This fall, a team of staff - including International Program Coordinator, Joe Harrison - traveled to Pakistan to visit local health care partners. Much of the trip was an eye-opening experience for Harrison, but one particular girl’s story will always remain in his memory. He shares his uplifting reflection below:
At just one year old, Ain-Ul-Haya was one of the millions severely injured when a 7.5 magnitude earthquake decimated northern Pakistan in 2005, killing an estimated 80,000 people.
MANSEHRA, Dec 23: The residents of two Oghi villages have threatened to agitate over delay in the reconstruction of schools destroyed by the Oct 2005 earthquake.
Afsar Khan, Abdul Rehman, Mohammad Kabir and Sardar Khan from Chajar Bala and Chajar Pain told reporters in Oghi the other day that the buildings of the government primary schools in their villages were pulled down after they developed big cracks in the devastating earthquake seven years ago.
They added that reconstruction of schools began two years ago but was later halted forcing children to study in the open.
From the Newspaper | Tariq Naqash
MUZAFFARABAD, Oct 7: As the entire nation commemorated the 7th anniversary of the October 2005 earthquake on Monday, most of the survivors were still concerned about the pledged reconstruction work, which is still not completed.
Like an annual ritual, government functionaries started bragging about their achievements and future plans regarding the reconstruction program, soon after the onset of October, notwithstanding a widely known bitter reality – acute scarcity of cash flow.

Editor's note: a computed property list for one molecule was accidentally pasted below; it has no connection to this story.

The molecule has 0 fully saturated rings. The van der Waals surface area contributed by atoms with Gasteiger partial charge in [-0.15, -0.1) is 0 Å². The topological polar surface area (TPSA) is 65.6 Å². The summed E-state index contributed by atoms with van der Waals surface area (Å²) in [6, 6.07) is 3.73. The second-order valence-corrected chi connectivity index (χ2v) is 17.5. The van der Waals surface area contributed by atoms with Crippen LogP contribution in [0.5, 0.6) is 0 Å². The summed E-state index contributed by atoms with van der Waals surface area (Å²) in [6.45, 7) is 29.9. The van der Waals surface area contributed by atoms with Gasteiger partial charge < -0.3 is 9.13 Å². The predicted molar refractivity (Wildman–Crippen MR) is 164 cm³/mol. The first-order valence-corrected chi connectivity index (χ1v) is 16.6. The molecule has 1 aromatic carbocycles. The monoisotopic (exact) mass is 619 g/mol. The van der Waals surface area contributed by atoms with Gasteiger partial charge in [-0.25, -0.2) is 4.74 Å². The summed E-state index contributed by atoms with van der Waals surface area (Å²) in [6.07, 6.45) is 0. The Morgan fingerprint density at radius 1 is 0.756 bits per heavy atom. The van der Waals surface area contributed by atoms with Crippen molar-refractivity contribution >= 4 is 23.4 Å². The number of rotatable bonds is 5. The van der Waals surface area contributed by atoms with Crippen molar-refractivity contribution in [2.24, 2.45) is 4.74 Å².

From the Newspaper | Ahmad Hassan
ISLAMABAD, Sept 12: Hundreds of 2005 earthquake affected people including women of northern Hazara areas and flood affected areas of Khyber Pakhtunkhwa (KPK) on Wednesday converged at Aabpara’s Community Centre in Islamabad to protest government’s failure to rehabilitate them in seven long years.
British support helps rebuild schools and bridges in northen Pakistan
October 2012 marks seven years since the devastating 7.6 magnitude earthquake which shook northern Pakistan at 8.50 am on 8 October 2005.
More than 73,000 people were killed, including 850 teachers and 18,000 students. Another 128,000 people were injured and 3.5 million left homeless. Some villages lost up to a quarter of their residents.
From the Newspaper | Mohammad Ashfaq
PESHAWAR, Aug 13: Over 600 schools ‘unnecessarily’ pulled down by contractors soon after the Oct 2005 devastating earthquake in Hazara division have been awaiting reconstruction for around seven years, according to the relevant officials.
Neither the successive provincial and federal governments allocated any funds for the purpose nor did donors pay any attention towards it.
From the Newspaper | Intikhab Amir | 29th July, 2012
PESHAWAR, July 28: A number of 2,500 ongoing development projects in the 2005 earthquake-affected areas of Khyber Pakhtunkhwa are likely to experience stoppage of work in the financial year 2012-13 due to lack of funding, according to official sources.
The Khyber Pakhtunkhwa government has curtailed its work plan 2012-13 for the earthquake-hit areas’ reconstruction and rehabilitation by around 50 per cent and left 1,300 projects out due to unavailability of funds, the relevant officials told Dawn on Saturday.
By A. Sami Malik
GARI HABIBULLAH, Pakistan, 22 June 2012 – Eleven-year-old Khadija Riaz recalls the earthquake that devastated north-western Pakistan in 2005. She was then a second grade student in the mosque school of Paksayr Village, not far from the town of Gari Habibullah in Khyber Pakhtunkhwa Province.
“When the earthquake hit, we were sitting in the open behind the mosque – there was no school in our village. The school in Gari Habibullah was completely destroyed. My cousin Sadia died in it. My house, and many other houses in our village, collapsed,” she said.